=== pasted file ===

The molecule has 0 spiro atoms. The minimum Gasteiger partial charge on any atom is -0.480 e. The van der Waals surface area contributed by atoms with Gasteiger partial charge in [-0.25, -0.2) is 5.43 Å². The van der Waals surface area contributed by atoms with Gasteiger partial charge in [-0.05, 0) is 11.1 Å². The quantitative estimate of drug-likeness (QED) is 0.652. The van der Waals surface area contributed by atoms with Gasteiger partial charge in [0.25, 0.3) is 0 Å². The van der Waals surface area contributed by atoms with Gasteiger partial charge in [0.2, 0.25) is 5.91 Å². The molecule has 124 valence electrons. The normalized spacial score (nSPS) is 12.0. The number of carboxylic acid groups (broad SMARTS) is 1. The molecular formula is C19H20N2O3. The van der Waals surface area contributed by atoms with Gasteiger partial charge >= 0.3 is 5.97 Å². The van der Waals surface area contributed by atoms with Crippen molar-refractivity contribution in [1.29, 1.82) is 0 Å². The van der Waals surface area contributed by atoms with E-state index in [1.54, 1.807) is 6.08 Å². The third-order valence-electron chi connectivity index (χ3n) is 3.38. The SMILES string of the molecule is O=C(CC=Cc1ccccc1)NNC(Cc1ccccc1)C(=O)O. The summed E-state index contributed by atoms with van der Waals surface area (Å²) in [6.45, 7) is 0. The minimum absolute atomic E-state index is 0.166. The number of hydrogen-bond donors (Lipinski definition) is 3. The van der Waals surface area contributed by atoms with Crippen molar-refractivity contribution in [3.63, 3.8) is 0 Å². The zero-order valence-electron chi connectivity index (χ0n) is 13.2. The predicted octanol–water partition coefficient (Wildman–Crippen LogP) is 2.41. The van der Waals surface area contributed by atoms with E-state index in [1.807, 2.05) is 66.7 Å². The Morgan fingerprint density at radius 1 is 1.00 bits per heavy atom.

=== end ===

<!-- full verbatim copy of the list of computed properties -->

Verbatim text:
The molecule has 0 spiro atoms. The minimum Gasteiger partial charge on any atom is -0.480 e. The van der Waals surface area contributed by atoms with Gasteiger partial charge in [-0.25, -0.2) is 5.43 Å². The van der Waals surface area contributed by atoms with Gasteiger partial charge in [-0.05, 0) is 11.1 Å². The quantitative estimate of drug-likeness (QED) is 0.652. The van der Waals surface area contributed by atoms with Gasteiger partial charge in [0.25, 0.3) is 0 Å². The van der Waals surface area contributed by atoms with Gasteiger partial charge in [0.2, 0.25) is 5.91 Å². The molecule has 124 valence electrons. The normalized spacial score (nSPS) is 12.0. The number of carboxylic acid groups (broad SMARTS) is 1. The molecular formula is C19H20N2O3. The van der Waals surface area contributed by atoms with Gasteiger partial charge >= 0.3 is 5.97 Å². The van der Waals surface area contributed by atoms with Crippen molar-refractivity contribution in [1.29, 1.82) is 0 Å². The van der Waals surface area contributed by atoms with E-state index in [1.54, 1.807) is 6.08 Å². The third-order valence-electron chi connectivity index (χ3n) is 3.38. The SMILES string of the molecule is O=C(CC=Cc1ccccc1)NNC(Cc1ccccc1)C(=O)O. The summed E-state index contributed by atoms with van der Waals surface area (Å²) in [6.45, 7) is 0. The minimum absolute atomic E-state index is 0.166. The number of hydrogen-bond donors (Lipinski definition) is 3. The van der Waals surface area contributed by atoms with Crippen molar-refractivity contribution in [3.63, 3.8) is 0 Å². The zero-order valence-electron chi connectivity index (χ0n) is 13.2. The predicted octanol–water partition coefficient (Wildman–Crippen LogP) is 2.41. The van der Waals surface area contributed by atoms with E-state index in [1.807, 2.05) is 66.7 Å². The Morgan fingerprint density at radius 1 is 1.00 bits per heavy atom.